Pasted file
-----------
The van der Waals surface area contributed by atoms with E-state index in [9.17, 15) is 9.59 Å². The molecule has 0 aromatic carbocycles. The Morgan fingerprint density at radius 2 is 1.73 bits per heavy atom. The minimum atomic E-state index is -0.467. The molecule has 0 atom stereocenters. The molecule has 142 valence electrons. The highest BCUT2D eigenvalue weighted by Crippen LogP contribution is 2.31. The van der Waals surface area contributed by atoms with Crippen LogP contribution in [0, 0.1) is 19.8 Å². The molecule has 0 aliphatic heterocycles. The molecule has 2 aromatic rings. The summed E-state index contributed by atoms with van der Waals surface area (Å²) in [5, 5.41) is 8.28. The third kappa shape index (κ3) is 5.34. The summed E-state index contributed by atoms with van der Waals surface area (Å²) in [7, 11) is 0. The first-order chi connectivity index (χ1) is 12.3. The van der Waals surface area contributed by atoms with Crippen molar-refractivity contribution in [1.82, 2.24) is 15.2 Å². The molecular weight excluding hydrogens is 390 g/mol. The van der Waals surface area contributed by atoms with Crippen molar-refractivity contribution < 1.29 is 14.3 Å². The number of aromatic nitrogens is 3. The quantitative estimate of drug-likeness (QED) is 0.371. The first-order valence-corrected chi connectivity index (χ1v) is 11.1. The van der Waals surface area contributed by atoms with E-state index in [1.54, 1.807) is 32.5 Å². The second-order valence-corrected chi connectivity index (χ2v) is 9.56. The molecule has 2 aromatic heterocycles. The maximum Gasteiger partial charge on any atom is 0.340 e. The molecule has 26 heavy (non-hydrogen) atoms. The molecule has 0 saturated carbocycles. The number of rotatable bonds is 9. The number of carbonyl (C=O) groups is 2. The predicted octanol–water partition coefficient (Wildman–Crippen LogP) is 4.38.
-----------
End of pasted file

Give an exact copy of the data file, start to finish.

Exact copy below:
The van der Waals surface area contributed by atoms with E-state index in [9.17, 15) is 9.59 Å². The molecule has 0 aromatic carbocycles. The Morgan fingerprint density at radius 2 is 1.73 bits per heavy atom. The minimum atomic E-state index is -0.467. The molecule has 0 atom stereocenters. The molecule has 142 valence electrons. The highest BCUT2D eigenvalue weighted by Crippen LogP contribution is 2.31. The van der Waals surface area contributed by atoms with Crippen LogP contribution in [0, 0.1) is 19.8 Å². The molecule has 0 aliphatic heterocycles. The molecule has 2 aromatic rings. The summed E-state index contributed by atoms with van der Waals surface area (Å²) in [5, 5.41) is 8.28. The third kappa shape index (κ3) is 5.34. The summed E-state index contributed by atoms with van der Waals surface area (Å²) in [7, 11) is 0. The first-order chi connectivity index (χ1) is 12.3. The van der Waals surface area contributed by atoms with Crippen molar-refractivity contribution in [1.82, 2.24) is 15.2 Å². The molecular weight excluding hydrogens is 390 g/mol. The van der Waals surface area contributed by atoms with Crippen molar-refractivity contribution < 1.29 is 14.3 Å². The number of aromatic nitrogens is 3. The quantitative estimate of drug-likeness (QED) is 0.371. The first-order valence-corrected chi connectivity index (χ1v) is 11.1. The van der Waals surface area contributed by atoms with E-state index in [1.54, 1.807) is 32.5 Å². The second-order valence-corrected chi connectivity index (χ2v) is 9.56. The molecule has 2 aromatic heterocycles. The maximum Gasteiger partial charge on any atom is 0.340 e. The molecule has 26 heavy (non-hydrogen) atoms. The molecule has 0 saturated carbocycles. The number of rotatable bonds is 9. The number of carbonyl (C=O) groups is 2. The predicted octanol–water partition coefficient (Wildman–Crippen LogP) is 4.38.